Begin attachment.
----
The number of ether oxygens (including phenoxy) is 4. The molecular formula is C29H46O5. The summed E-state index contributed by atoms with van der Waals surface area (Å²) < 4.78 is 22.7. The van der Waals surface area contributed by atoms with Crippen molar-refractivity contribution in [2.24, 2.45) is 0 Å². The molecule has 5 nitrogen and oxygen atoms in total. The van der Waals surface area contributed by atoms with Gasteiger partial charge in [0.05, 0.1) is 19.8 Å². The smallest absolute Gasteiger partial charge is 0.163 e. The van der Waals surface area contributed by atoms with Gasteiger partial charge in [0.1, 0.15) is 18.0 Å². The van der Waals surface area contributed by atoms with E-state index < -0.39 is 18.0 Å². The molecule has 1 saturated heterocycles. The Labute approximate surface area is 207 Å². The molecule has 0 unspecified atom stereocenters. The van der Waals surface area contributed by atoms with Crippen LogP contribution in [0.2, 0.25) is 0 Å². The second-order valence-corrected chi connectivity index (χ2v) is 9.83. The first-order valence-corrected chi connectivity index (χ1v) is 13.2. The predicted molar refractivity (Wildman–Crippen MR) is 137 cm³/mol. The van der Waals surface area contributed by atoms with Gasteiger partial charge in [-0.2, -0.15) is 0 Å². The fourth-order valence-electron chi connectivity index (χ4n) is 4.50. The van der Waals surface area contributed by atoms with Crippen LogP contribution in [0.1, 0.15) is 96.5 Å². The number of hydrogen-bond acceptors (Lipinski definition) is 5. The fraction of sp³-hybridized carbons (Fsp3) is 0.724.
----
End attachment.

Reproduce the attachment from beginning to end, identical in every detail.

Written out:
The number of ether oxygens (including phenoxy) is 4. The molecular formula is C29H46O5. The summed E-state index contributed by atoms with van der Waals surface area (Å²) < 4.78 is 22.7. The van der Waals surface area contributed by atoms with Crippen molar-refractivity contribution in [2.24, 2.45) is 0 Å². The molecule has 5 nitrogen and oxygen atoms in total. The van der Waals surface area contributed by atoms with Gasteiger partial charge in [0.05, 0.1) is 19.8 Å². The smallest absolute Gasteiger partial charge is 0.163 e. The van der Waals surface area contributed by atoms with Gasteiger partial charge in [0.1, 0.15) is 18.0 Å². The van der Waals surface area contributed by atoms with E-state index < -0.39 is 18.0 Å². The molecule has 1 saturated heterocycles. The Labute approximate surface area is 207 Å². The molecule has 0 unspecified atom stereocenters. The van der Waals surface area contributed by atoms with Crippen LogP contribution in [0.2, 0.25) is 0 Å². The second-order valence-corrected chi connectivity index (χ2v) is 9.83. The first-order valence-corrected chi connectivity index (χ1v) is 13.2. The predicted molar refractivity (Wildman–Crippen MR) is 137 cm³/mol. The van der Waals surface area contributed by atoms with Gasteiger partial charge in [-0.2, -0.15) is 0 Å². The fourth-order valence-electron chi connectivity index (χ4n) is 4.50. The van der Waals surface area contributed by atoms with Crippen LogP contribution in [0.1, 0.15) is 96.5 Å². The number of hydrogen-bond acceptors (Lipinski definition) is 5. The fraction of sp³-hybridized carbons (Fsp3) is 0.724.